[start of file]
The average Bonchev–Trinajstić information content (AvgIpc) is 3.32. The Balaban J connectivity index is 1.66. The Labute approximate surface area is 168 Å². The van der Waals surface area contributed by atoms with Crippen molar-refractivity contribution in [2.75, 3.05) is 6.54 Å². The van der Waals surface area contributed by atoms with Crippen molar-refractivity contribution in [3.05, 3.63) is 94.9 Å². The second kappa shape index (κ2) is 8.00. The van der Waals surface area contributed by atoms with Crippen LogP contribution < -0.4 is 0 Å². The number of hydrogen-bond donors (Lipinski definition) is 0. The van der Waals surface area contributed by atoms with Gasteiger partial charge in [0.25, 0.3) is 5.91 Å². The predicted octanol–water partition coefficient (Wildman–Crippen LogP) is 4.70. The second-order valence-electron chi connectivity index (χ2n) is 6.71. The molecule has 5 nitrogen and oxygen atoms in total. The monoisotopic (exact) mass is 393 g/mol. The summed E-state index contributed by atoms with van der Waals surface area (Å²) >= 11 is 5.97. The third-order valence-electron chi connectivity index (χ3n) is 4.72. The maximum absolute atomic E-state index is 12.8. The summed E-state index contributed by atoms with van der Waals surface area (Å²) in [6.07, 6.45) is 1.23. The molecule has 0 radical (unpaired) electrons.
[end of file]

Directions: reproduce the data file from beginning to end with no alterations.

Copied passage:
The average Bonchev–Trinajstić information content (AvgIpc) is 3.32. The Balaban J connectivity index is 1.66. The Labute approximate surface area is 168 Å². The van der Waals surface area contributed by atoms with Crippen molar-refractivity contribution in [2.75, 3.05) is 6.54 Å². The van der Waals surface area contributed by atoms with Crippen molar-refractivity contribution in [3.05, 3.63) is 94.9 Å². The second kappa shape index (κ2) is 8.00. The van der Waals surface area contributed by atoms with Crippen LogP contribution < -0.4 is 0 Å². The number of hydrogen-bond donors (Lipinski definition) is 0. The van der Waals surface area contributed by atoms with Gasteiger partial charge in [0.25, 0.3) is 5.91 Å². The predicted octanol–water partition coefficient (Wildman–Crippen LogP) is 4.70. The second-order valence-electron chi connectivity index (χ2n) is 6.71. The molecule has 5 nitrogen and oxygen atoms in total. The monoisotopic (exact) mass is 393 g/mol. The summed E-state index contributed by atoms with van der Waals surface area (Å²) >= 11 is 5.97. The third-order valence-electron chi connectivity index (χ3n) is 4.72. The maximum absolute atomic E-state index is 12.8. The summed E-state index contributed by atoms with van der Waals surface area (Å²) in [6.07, 6.45) is 1.23. The molecule has 0 radical (unpaired) electrons.